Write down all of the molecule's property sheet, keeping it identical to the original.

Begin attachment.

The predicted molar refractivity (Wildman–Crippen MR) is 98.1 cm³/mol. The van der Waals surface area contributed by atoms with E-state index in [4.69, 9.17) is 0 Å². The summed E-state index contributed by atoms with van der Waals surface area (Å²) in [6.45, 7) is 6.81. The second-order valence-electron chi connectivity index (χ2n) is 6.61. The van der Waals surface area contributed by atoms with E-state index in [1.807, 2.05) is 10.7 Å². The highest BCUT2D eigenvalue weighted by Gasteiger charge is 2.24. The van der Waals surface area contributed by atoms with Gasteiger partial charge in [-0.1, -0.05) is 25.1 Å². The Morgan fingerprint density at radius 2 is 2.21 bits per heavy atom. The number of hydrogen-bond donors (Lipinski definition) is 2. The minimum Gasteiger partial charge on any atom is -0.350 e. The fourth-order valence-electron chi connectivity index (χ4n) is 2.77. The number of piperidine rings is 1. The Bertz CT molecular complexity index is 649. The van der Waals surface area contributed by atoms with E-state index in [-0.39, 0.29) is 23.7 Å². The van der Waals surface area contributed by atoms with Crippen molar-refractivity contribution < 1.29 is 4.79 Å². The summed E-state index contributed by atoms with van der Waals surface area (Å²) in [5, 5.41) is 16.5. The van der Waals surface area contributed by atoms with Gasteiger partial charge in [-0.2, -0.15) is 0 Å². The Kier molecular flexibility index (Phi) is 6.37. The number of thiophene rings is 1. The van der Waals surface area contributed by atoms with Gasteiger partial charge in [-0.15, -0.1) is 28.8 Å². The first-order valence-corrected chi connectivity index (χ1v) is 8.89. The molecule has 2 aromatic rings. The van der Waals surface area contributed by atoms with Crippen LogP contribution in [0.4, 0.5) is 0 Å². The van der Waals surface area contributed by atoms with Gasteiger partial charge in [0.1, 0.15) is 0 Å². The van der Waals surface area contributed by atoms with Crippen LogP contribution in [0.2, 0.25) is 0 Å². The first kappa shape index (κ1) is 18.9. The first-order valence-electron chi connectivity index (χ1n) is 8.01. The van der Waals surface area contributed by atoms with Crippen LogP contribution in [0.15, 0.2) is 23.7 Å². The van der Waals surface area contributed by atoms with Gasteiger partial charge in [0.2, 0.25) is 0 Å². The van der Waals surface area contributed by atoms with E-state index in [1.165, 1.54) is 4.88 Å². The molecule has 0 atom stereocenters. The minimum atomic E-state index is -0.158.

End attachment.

The predicted molar refractivity (Wildman–Crippen MR) is 98.1 cm³/mol. The van der Waals surface area contributed by atoms with E-state index in [4.69, 9.17) is 0 Å². The summed E-state index contributed by atoms with van der Waals surface area (Å²) in [6.45, 7) is 6.81. The second-order valence-electron chi connectivity index (χ2n) is 6.61. The van der Waals surface area contributed by atoms with E-state index in [1.807, 2.05) is 10.7 Å². The highest BCUT2D eigenvalue weighted by Gasteiger charge is 2.24. The van der Waals surface area contributed by atoms with Gasteiger partial charge in [-0.1, -0.05) is 25.1 Å². The Morgan fingerprint density at radius 2 is 2.21 bits per heavy atom. The number of hydrogen-bond donors (Lipinski definition) is 2. The minimum Gasteiger partial charge on any atom is -0.350 e. The fourth-order valence-electron chi connectivity index (χ4n) is 2.77. The number of piperidine rings is 1. The Bertz CT molecular complexity index is 649. The van der Waals surface area contributed by atoms with E-state index in [-0.39, 0.29) is 23.7 Å². The van der Waals surface area contributed by atoms with Crippen molar-refractivity contribution < 1.29 is 4.79 Å². The summed E-state index contributed by atoms with van der Waals surface area (Å²) in [5, 5.41) is 16.5. The van der Waals surface area contributed by atoms with Gasteiger partial charge in [-0.2, -0.15) is 0 Å². The Kier molecular flexibility index (Phi) is 6.37. The number of thiophene rings is 1. The van der Waals surface area contributed by atoms with Gasteiger partial charge in [-0.15, -0.1) is 28.8 Å². The first-order valence-corrected chi connectivity index (χ1v) is 8.89. The molecule has 2 aromatic rings. The van der Waals surface area contributed by atoms with Crippen LogP contribution in [0.4, 0.5) is 0 Å². The van der Waals surface area contributed by atoms with Gasteiger partial charge in [0.1, 0.15) is 0 Å². The van der Waals surface area contributed by atoms with Crippen LogP contribution in [0.2, 0.25) is 0 Å². The first kappa shape index (κ1) is 18.9. The first-order valence-electron chi connectivity index (χ1n) is 8.01. The van der Waals surface area contributed by atoms with Crippen LogP contribution in [0.15, 0.2) is 23.7 Å². The van der Waals surface area contributed by atoms with Gasteiger partial charge in [0.2, 0.25) is 0 Å². The van der Waals surface area contributed by atoms with E-state index in [1.165, 1.54) is 4.88 Å². The molecule has 0 atom stereocenters. The minimum atomic E-state index is -0.158.